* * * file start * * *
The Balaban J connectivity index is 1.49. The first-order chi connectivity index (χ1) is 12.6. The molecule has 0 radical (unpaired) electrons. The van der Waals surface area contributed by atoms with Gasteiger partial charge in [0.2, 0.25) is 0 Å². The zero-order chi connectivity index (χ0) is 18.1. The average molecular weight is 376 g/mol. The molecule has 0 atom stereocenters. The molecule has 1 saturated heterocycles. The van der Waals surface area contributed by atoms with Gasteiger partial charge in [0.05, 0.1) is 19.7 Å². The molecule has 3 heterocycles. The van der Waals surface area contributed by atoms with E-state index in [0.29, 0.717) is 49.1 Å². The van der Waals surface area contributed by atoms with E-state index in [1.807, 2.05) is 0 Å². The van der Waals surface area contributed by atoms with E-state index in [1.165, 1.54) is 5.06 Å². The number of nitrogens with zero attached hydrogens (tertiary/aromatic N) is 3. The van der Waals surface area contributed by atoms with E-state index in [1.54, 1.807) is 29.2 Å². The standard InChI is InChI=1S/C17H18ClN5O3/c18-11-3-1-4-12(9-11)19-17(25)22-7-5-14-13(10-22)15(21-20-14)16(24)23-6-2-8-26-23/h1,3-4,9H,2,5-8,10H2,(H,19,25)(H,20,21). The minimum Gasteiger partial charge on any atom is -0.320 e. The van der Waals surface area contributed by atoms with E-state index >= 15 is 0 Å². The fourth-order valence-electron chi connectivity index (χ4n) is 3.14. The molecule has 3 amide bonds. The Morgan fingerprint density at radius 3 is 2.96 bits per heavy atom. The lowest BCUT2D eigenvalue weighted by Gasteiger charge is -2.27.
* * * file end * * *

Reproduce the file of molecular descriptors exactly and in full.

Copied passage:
The Balaban J connectivity index is 1.49. The first-order chi connectivity index (χ1) is 12.6. The molecule has 0 radical (unpaired) electrons. The van der Waals surface area contributed by atoms with Gasteiger partial charge in [0.2, 0.25) is 0 Å². The zero-order chi connectivity index (χ0) is 18.1. The average molecular weight is 376 g/mol. The molecule has 0 atom stereocenters. The molecule has 1 saturated heterocycles. The van der Waals surface area contributed by atoms with Gasteiger partial charge in [0.05, 0.1) is 19.7 Å². The molecule has 3 heterocycles. The van der Waals surface area contributed by atoms with E-state index in [0.29, 0.717) is 49.1 Å². The van der Waals surface area contributed by atoms with E-state index in [1.807, 2.05) is 0 Å². The van der Waals surface area contributed by atoms with E-state index in [1.165, 1.54) is 5.06 Å². The number of nitrogens with zero attached hydrogens (tertiary/aromatic N) is 3. The van der Waals surface area contributed by atoms with E-state index in [1.54, 1.807) is 29.2 Å². The standard InChI is InChI=1S/C17H18ClN5O3/c18-11-3-1-4-12(9-11)19-17(25)22-7-5-14-13(10-22)15(21-20-14)16(24)23-6-2-8-26-23/h1,3-4,9H,2,5-8,10H2,(H,19,25)(H,20,21). The minimum Gasteiger partial charge on any atom is -0.320 e. The van der Waals surface area contributed by atoms with E-state index >= 15 is 0 Å². The fourth-order valence-electron chi connectivity index (χ4n) is 3.14. The molecule has 3 amide bonds. The Morgan fingerprint density at radius 3 is 2.96 bits per heavy atom. The lowest BCUT2D eigenvalue weighted by Gasteiger charge is -2.27.